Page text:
Over the last few weeks we have been involved in a series of meetings with a team of professional people we have come to think of as friends with a common goal.

They are Doctors and Professors and Midwives from The Department of Obstetrics and Gynaecology, University hospital, Vasile Goldis,  Arad, Doctors from around the County of Arad,  Doctors and Professors from The Karolinska Institute and Karolinska University hospital, Stockholm, Sweden, and Dalarnas University in Sweden, Professors from the Swedish Association of Midwives and representatives of the White Ribbon Alliance.

Together we have been developing the way forward to deepen and expand our existing collaboration to help provide pre and post natal care for women and their children living in situations of extreme poverty. The aim is to help to reduce child mortality and death of women in child birth and promote healthy child development for the first 1000 days of life.

The limited research available points at a significantly higher rate of child mortality amongst the Roma, particulary amongst those living in poverty.

According to the World Bank “If you are a Roma child living in Romania today, the likelihood that you were born into poverty is three times higher than other Romanians born around you.”

http://www.worldbank.org/en/news/feature/2014/04/07/breaking-the-cycle-of-exclusion-for-roma-in-romania

The at- risk-of-poverty rate of Romanian Roma, at 84%, is almost three times higher than among neighboring non-Roma. The rate of Romanian Roma households facing severe material deprivation is also alarmingly high (90%).

(Achieving Roma inclusion in Romania – What does it take? Prepared by the Human Development and Sustainable Development Teams Europe and Central Asia
The World Bank Group February 28, 2014 )

In 2012 a paper entitled Roma Health: Perspective of the Actors Involved in the Health System – Doctors, Health Mediators, and Patients revealed that in the area of health, discriminatory practices toward Roma patients are manifested such as “avoiding physical contact with the patients; non-involvement of the patients and of their family in choosing the treatment; omission of the explanations concerning the risks of administering a certain type of treatment; using aggressive procedures.”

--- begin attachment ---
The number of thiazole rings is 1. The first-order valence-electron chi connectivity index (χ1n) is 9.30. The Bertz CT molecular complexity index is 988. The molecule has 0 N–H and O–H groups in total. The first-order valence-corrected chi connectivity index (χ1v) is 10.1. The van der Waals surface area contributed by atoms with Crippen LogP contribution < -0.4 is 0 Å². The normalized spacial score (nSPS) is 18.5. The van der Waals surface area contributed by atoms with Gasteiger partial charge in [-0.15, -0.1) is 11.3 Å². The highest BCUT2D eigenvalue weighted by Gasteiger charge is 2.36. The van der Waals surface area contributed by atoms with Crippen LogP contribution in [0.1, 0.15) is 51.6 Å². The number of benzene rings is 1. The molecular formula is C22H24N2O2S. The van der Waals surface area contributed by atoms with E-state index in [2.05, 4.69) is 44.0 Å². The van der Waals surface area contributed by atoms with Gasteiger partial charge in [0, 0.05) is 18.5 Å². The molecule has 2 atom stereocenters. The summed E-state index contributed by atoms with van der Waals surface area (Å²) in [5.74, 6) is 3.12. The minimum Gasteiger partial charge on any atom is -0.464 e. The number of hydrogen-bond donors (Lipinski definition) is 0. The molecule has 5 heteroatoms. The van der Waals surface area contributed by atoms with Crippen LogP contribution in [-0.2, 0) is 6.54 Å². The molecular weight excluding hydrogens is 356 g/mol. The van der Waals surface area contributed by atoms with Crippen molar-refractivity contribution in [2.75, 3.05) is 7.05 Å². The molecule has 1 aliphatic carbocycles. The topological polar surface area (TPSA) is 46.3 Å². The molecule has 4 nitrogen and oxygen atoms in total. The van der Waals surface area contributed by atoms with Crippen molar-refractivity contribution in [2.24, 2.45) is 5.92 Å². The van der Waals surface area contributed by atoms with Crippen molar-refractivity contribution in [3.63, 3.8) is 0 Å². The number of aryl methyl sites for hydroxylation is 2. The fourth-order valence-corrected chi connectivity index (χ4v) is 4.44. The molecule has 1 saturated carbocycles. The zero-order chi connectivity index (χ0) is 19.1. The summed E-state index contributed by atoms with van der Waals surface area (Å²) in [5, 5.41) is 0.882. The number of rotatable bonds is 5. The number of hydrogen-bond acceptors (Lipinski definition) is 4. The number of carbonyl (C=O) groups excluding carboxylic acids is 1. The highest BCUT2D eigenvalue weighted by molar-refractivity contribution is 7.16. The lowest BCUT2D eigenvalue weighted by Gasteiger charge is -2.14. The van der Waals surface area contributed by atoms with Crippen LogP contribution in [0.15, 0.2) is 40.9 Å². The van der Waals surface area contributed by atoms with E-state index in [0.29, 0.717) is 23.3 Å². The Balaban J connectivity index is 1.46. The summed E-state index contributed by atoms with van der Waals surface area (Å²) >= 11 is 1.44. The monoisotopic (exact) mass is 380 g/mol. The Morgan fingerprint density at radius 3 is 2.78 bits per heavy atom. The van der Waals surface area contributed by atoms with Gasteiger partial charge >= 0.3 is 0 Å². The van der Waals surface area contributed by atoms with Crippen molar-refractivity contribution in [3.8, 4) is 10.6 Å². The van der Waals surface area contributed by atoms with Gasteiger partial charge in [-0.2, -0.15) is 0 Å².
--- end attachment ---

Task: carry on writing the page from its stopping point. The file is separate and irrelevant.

(M. Wamseidel, E. Vincze, and I. Ionescu, Roma Health: Perspective of the Actors Involved in the Health System – Doctors, Health Mediators, and Patients (Bucharest: Romani CRISS, 2012). )

The Acheiving Roma inclusion report by the World Bank suggests that these kinds of  “experiences may help explain why so few Roma complete secondary school or visit health practitioners regularly.”

According to the 2010 Decade Watch Romania Report (page 28) 89.4% of Roma women aged over 15 years never had a mammography; and 84.2% of Roma women over 18 never did a screening for cervical cancer.  About half of Roma women either have never seen a gynaecologist or have only seen a gynaecologist during pregnancy……The women are at high risk of complications during pregnancy and delivery. Proper maternal and perinatal care is lacking.

Women living in poverty in marginalised communities, where functional illiteracy is common, do not always fully understand the importance of accessing medical help during pregnancy.

Where they do understand then the pressures of living from day to day means that it is easy to lose track of future appointments made weeks in advance.

The situation is further exacerbated among the Roma by their experiences of discrimination and lack of respect on the part of some medical staff

For many reasons prior to our collaboration, it was common that the first time that the Doctors saw a pregnant mum from our communities, was when she was brought into the Accident and Emergency ward ready to give birth. This was stressful for the mum and the unborn child and also for the Doctors who had no information at all about the patient or the baby.

We have been collaborating for a few years already seeking to address some of these issues. Our volunteers and staff have been meeting regularly with families and encouraging and facilitating trusting relationships between the Hospital and the pregnant mums, going with them to important meetings with the Doctors and ensuring that they don’t miss  appointments. We have been providing additional simple foods to suppliment a mums diet in the third trimester and for the first few weeks after the birth. Talking with them about the importance of breast feeding and helping with baby milk when breast feeding is not an option.

Everyone involved can see the very real results of this investment of time and care over the course of the last couple of years.

We are really excited about developing this collaboration to the next level.

We are wanting to expand and develop our existing team and are looking to recruit midwives, nurses and social workers.

If you are interested in joining us as a volunteer in this pioneering part of our work then please get in touch with us by emailing through the contact us page on this site.